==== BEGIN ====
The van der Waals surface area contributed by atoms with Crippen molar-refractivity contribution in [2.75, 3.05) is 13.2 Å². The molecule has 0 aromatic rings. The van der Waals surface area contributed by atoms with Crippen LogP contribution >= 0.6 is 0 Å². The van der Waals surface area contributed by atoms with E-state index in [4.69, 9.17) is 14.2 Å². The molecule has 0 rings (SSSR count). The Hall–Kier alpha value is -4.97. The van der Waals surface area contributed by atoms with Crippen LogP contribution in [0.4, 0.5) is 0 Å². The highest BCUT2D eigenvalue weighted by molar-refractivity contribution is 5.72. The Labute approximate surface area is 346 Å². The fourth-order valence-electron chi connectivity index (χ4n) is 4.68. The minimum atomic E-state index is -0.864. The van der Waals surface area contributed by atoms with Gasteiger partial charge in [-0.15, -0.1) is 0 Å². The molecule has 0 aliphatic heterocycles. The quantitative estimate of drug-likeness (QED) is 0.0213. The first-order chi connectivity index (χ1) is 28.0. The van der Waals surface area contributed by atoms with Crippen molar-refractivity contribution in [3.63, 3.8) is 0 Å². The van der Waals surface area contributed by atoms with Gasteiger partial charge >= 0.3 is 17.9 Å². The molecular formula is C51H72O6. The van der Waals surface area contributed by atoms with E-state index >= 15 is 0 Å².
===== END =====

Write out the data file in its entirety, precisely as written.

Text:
The van der Waals surface area contributed by atoms with Crippen molar-refractivity contribution in [2.75, 3.05) is 13.2 Å². The molecule has 0 aromatic rings. The van der Waals surface area contributed by atoms with Crippen LogP contribution >= 0.6 is 0 Å². The van der Waals surface area contributed by atoms with E-state index in [4.69, 9.17) is 14.2 Å². The molecule has 0 rings (SSSR count). The Hall–Kier alpha value is -4.97. The van der Waals surface area contributed by atoms with Crippen LogP contribution in [0.4, 0.5) is 0 Å². The highest BCUT2D eigenvalue weighted by molar-refractivity contribution is 5.72. The Labute approximate surface area is 346 Å². The fourth-order valence-electron chi connectivity index (χ4n) is 4.68. The minimum atomic E-state index is -0.864. The van der Waals surface area contributed by atoms with Gasteiger partial charge in [-0.15, -0.1) is 0 Å². The molecule has 0 aliphatic heterocycles. The quantitative estimate of drug-likeness (QED) is 0.0213. The first-order chi connectivity index (χ1) is 28.0. The van der Waals surface area contributed by atoms with Crippen molar-refractivity contribution in [3.63, 3.8) is 0 Å². The van der Waals surface area contributed by atoms with Gasteiger partial charge >= 0.3 is 17.9 Å². The molecular formula is C51H72O6. The van der Waals surface area contributed by atoms with E-state index >= 15 is 0 Å².